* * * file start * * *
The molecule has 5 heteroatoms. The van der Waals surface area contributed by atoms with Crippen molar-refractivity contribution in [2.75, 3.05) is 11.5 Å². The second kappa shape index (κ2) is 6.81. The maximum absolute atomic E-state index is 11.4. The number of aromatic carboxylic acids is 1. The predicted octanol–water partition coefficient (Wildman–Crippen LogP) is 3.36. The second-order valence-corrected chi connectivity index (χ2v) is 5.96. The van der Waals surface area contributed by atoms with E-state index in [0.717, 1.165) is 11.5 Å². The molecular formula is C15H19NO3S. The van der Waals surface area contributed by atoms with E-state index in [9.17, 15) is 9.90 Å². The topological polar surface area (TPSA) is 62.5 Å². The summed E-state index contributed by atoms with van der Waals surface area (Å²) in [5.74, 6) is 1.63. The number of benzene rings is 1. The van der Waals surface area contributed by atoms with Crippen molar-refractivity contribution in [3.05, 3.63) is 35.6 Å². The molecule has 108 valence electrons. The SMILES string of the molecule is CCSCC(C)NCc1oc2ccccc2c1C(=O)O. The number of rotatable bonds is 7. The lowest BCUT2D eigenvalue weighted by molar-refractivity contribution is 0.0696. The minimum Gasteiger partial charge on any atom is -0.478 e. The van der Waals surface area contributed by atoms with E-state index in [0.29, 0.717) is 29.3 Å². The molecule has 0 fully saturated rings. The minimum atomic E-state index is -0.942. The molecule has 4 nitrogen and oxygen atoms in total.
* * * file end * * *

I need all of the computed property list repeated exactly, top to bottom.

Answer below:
The molecule has 5 heteroatoms. The van der Waals surface area contributed by atoms with Crippen molar-refractivity contribution in [2.75, 3.05) is 11.5 Å². The second kappa shape index (κ2) is 6.81. The maximum absolute atomic E-state index is 11.4. The number of aromatic carboxylic acids is 1. The predicted octanol–water partition coefficient (Wildman–Crippen LogP) is 3.36. The second-order valence-corrected chi connectivity index (χ2v) is 5.96. The van der Waals surface area contributed by atoms with E-state index in [0.717, 1.165) is 11.5 Å². The molecular formula is C15H19NO3S. The van der Waals surface area contributed by atoms with E-state index in [9.17, 15) is 9.90 Å². The topological polar surface area (TPSA) is 62.5 Å². The summed E-state index contributed by atoms with van der Waals surface area (Å²) in [5.74, 6) is 1.63. The number of benzene rings is 1. The van der Waals surface area contributed by atoms with Crippen molar-refractivity contribution in [3.05, 3.63) is 35.6 Å². The molecule has 108 valence electrons. The SMILES string of the molecule is CCSCC(C)NCc1oc2ccccc2c1C(=O)O. The number of rotatable bonds is 7. The lowest BCUT2D eigenvalue weighted by molar-refractivity contribution is 0.0696. The minimum Gasteiger partial charge on any atom is -0.478 e. The van der Waals surface area contributed by atoms with E-state index in [0.29, 0.717) is 29.3 Å². The molecule has 0 fully saturated rings. The minimum atomic E-state index is -0.942. The molecule has 4 nitrogen and oxygen atoms in total.